Unlike other films from The Filmstruck Cram series, such as Shogun Assassin or The Long Good Friday, Brian De Palma’s Sisters is not (at the moment) hard to find. Just last month, The Criterion Collection released a director-approved 4K restoration on Blu-Ray, complete with Bernard Herrmann’s paranoid, roiling score presented in uncompressed, monaural form. Far from an endangered relic or cinematic curio, Sisters represents a different category of Filmstruck offering: the long-awaited refreshed classic, rescued from muddy VHS transfers and now streamable for a fraction of the cost of a Blu-Ray. For filmgoers who are completionists about director filmographies, the value of efforts such as that on Sisters cannot be overstated.
De Palma’s first offering in the vein of the macabre, high-art sensationalism that would become his signature, Sisters is a foundational text for the director’s style. Many of his hallmarks are on display here; canted camera angles, overwhelming homage, splashy blood, unsettling atmosphere, split-screen action, and voyeurism all jostle against one another. Yet, viewing Sisters solely through the prism of its influence on De Palma’s later work would be a mistake, as the film is hardly a rudimentary or immature effort. In telling the story of a former conjoined twin with a murderous split personality, De Palma ably evokes his influences while also presenting his own close-to-fully-formed style.
Margot Kidder stars as Danielle, a woman who was only recently surgically separated from her sister, Dominque. After a date and a night of lovemaking with Phillip, an unsuspecting adman, Philip steps out in the morning to refill a prescription for Danielle — who has become noticeably agitated. Upon his return, Philip is brutally murdered by Dominique. Or was it Dominique? De Palma spins mystery out of the killer’s true identity, and suspense overtakes the film once Danielle’s neighbor, Grace, witnesses the murder and begins to investigate what she saw.
So much of Sisters focuses on a who-saw-what mystery — unsurprising, given De Palma’s relentless cinematic quotation of Hitchcock, who made voyeurism a kind of ethos. Grace (Jennifer Salt), a tireless local reporter, sees Philip’s murder because she was looking through Danielle’s window from across the courtyard. She continues to spy on Danielle, even hiring a private investigator to help. At the risk of making a rote observation, De Palma’s style — the probing nature of his camera movement, and the use of split-screen perspective — ensures that we, the audience, are spying along with Grace. The director withholds crucial information from the film’s voyeurs and its audience, highlighting the fragmented nature of images stolen from afar. In the film’s closing shot, with the private detective completely isolated and observing Philip’s corpse from afar, De Palma seems to be underlining the futility of watching at all; the case has been closed, but the detective still watches, waiting for something to happen. Who know’s how long he’ll be there, waiting and watching, with nothing to show for it.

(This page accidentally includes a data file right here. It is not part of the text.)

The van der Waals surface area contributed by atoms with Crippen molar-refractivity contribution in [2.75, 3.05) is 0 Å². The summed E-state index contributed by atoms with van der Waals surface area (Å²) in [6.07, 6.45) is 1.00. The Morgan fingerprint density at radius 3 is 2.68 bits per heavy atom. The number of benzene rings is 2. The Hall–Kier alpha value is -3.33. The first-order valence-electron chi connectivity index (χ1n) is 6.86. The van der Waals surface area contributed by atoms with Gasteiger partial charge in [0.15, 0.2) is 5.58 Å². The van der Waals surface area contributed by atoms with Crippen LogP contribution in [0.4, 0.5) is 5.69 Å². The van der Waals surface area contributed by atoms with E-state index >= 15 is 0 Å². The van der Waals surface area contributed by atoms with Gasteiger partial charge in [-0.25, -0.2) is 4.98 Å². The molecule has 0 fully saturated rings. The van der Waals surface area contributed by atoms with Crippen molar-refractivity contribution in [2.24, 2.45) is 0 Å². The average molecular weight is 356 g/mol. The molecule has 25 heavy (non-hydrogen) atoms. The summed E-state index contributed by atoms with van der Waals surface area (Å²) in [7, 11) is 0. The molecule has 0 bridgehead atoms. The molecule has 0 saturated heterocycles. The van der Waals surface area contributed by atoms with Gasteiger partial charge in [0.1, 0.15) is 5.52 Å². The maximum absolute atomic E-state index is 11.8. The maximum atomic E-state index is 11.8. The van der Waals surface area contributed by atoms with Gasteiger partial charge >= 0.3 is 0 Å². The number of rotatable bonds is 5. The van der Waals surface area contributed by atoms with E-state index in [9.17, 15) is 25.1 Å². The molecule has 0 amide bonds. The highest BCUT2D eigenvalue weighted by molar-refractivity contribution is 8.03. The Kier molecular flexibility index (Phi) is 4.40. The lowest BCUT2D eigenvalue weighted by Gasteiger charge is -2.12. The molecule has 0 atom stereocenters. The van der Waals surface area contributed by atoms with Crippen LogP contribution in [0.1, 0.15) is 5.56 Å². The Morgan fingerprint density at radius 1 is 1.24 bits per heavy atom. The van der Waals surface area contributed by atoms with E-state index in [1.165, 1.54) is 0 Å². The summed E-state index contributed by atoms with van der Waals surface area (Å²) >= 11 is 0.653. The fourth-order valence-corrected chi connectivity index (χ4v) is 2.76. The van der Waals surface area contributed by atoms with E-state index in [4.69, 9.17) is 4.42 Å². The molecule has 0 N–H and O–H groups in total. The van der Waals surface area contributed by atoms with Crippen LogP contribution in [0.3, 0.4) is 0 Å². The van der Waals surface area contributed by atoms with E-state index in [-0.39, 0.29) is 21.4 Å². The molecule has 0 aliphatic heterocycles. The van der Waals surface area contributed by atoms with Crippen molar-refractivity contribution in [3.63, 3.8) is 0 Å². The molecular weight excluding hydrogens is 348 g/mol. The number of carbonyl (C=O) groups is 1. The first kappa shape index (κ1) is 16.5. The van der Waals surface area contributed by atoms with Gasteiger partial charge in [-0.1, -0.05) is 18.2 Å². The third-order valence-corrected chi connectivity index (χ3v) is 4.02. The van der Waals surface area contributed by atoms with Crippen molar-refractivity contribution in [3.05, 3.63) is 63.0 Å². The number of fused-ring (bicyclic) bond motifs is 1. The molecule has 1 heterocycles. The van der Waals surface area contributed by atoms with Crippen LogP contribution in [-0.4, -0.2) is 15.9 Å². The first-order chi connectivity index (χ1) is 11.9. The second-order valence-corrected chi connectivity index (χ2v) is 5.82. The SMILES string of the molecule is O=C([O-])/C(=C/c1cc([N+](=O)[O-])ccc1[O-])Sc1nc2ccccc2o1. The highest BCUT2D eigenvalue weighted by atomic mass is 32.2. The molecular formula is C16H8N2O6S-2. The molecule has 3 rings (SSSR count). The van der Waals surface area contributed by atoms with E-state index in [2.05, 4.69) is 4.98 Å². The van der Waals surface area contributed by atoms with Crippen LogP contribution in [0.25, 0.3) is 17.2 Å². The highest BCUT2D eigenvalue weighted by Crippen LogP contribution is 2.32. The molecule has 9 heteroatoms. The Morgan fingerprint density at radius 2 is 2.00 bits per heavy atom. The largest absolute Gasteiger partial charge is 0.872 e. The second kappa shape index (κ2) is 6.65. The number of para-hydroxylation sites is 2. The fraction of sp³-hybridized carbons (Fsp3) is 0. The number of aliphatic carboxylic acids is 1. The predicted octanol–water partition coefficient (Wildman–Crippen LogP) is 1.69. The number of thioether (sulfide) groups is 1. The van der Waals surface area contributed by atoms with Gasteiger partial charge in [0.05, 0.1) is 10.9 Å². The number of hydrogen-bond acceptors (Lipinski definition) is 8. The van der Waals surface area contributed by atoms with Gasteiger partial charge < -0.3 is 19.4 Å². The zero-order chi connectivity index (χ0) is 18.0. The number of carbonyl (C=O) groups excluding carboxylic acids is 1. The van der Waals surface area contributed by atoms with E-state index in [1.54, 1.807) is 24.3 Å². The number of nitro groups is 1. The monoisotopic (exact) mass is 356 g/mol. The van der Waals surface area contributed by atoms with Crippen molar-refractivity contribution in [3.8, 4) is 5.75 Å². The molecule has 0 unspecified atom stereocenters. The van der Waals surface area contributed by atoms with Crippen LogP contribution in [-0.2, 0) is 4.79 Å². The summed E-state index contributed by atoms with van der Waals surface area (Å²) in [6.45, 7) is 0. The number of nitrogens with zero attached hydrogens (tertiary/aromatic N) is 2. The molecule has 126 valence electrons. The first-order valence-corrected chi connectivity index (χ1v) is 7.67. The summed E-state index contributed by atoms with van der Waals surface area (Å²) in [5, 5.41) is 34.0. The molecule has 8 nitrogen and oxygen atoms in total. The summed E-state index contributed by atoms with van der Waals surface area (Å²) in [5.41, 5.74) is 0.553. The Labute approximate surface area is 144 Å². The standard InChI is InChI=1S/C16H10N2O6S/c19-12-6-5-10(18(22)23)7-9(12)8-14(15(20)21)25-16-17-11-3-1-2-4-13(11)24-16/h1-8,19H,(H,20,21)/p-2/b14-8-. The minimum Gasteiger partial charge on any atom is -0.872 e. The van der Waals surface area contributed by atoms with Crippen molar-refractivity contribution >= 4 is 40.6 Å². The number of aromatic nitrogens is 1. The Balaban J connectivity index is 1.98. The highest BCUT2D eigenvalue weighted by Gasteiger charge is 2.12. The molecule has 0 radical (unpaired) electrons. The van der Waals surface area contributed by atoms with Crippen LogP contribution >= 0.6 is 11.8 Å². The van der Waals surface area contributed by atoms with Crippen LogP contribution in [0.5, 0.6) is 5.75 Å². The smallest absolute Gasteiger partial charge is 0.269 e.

There are plenty of other readings of Sisters, which helps explain the appeal of De Palma’s peak output. Even though the film swerves all the way into the sensationalism that was merely a facet of Hitchcock’s most lurid offerings, the director buries plenty of ideas to unpack beneath a façade of titillation and nonstop suspense. Like Rosemary’s Baby (from Polanski, De Palma’s other oft-cited influence), Sisters comments on women’s liberation and sexual enlightenment, framing Danielle’s urge toward domesticity as the impetus for the event that fractures her psyche and makes her monstrous. On her date with Phillip, Danielle assures him that she isn’t a Women’s Liberation type; later, we learn that her desire to have a husband and family first lead to her separation from Dominique, as well as the cataclysmic fallout thereafter. Her split personality and murderous actions serve as a morbid reminder of the cost of her desire for a traditionally feminine role.
Sisters is richly layered with ideas to unpack, including remarks on institutional racism and misogyny in the police force, while offering in Grace and Danielle women who are professionally or psychosexually oppressed. De Palma should be taken seriously here, although it should be noted that the director’s understanding of psychology and disability is mostly retrograde. Still, as a stylist, De Palma provides an option for those who might wish to take in Sisters on a purely sensory level. The violence is nightmarish and over-the-top, and the bright fake blood within the camera’s blunt framing allows us to be giddily shocked but not overly disturbed. Bernard Herrmann also unleashes an aggressive score, trading subtle suspense for fully ratcheted, euphoric peaks. Sisters is worth watching more than once to allow the subtext to bleed through — after you’ve absorbed Brian De Palma’s gleefully exploitative twists and turns. Grab the Criterion Blu-Ray — or better yet, catch it on Filmstruck while you still can.
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